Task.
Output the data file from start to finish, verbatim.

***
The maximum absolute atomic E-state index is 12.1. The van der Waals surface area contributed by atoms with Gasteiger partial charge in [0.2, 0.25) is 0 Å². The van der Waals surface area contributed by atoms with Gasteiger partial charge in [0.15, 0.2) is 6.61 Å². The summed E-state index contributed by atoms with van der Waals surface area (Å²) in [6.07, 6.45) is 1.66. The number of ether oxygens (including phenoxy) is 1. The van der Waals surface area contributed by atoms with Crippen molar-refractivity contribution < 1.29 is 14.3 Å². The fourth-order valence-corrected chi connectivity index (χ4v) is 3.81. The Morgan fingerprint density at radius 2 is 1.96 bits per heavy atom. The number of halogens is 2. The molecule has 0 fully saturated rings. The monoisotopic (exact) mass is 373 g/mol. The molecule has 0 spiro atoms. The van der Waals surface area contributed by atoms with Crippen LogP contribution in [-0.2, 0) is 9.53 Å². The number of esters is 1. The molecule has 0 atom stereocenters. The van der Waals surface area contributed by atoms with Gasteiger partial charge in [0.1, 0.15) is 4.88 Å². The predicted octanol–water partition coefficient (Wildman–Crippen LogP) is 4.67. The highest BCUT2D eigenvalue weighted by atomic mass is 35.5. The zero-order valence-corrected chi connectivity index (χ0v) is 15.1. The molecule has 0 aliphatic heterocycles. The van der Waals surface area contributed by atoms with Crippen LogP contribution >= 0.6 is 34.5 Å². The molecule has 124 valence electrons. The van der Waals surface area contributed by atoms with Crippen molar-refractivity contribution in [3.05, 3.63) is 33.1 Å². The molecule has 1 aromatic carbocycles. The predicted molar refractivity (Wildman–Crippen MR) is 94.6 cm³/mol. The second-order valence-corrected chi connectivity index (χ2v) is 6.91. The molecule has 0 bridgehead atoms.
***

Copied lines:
The maximum absolute atomic E-state index is 12.1. The van der Waals surface area contributed by atoms with Gasteiger partial charge in [0.2, 0.25) is 0 Å². The van der Waals surface area contributed by atoms with Gasteiger partial charge in [0.15, 0.2) is 6.61 Å². The summed E-state index contributed by atoms with van der Waals surface area (Å²) in [6.07, 6.45) is 1.66. The number of ether oxygens (including phenoxy) is 1. The van der Waals surface area contributed by atoms with Crippen molar-refractivity contribution < 1.29 is 14.3 Å². The fourth-order valence-corrected chi connectivity index (χ4v) is 3.81. The Morgan fingerprint density at radius 2 is 1.96 bits per heavy atom. The number of halogens is 2. The molecule has 0 fully saturated rings. The monoisotopic (exact) mass is 373 g/mol. The molecule has 0 spiro atoms. The van der Waals surface area contributed by atoms with Crippen LogP contribution in [-0.2, 0) is 9.53 Å². The number of esters is 1. The molecule has 0 atom stereocenters. The van der Waals surface area contributed by atoms with Gasteiger partial charge in [0.1, 0.15) is 4.88 Å². The predicted octanol–water partition coefficient (Wildman–Crippen LogP) is 4.67. The highest BCUT2D eigenvalue weighted by atomic mass is 35.5. The zero-order valence-corrected chi connectivity index (χ0v) is 15.1. The molecule has 0 aliphatic heterocycles. The van der Waals surface area contributed by atoms with Crippen LogP contribution >= 0.6 is 34.5 Å². The molecule has 124 valence electrons. The van der Waals surface area contributed by atoms with Crippen molar-refractivity contribution in [3.05, 3.63) is 33.1 Å². The molecule has 1 aromatic carbocycles. The predicted molar refractivity (Wildman–Crippen MR) is 94.6 cm³/mol. The second-order valence-corrected chi connectivity index (χ2v) is 6.91. The molecule has 0 bridgehead atoms.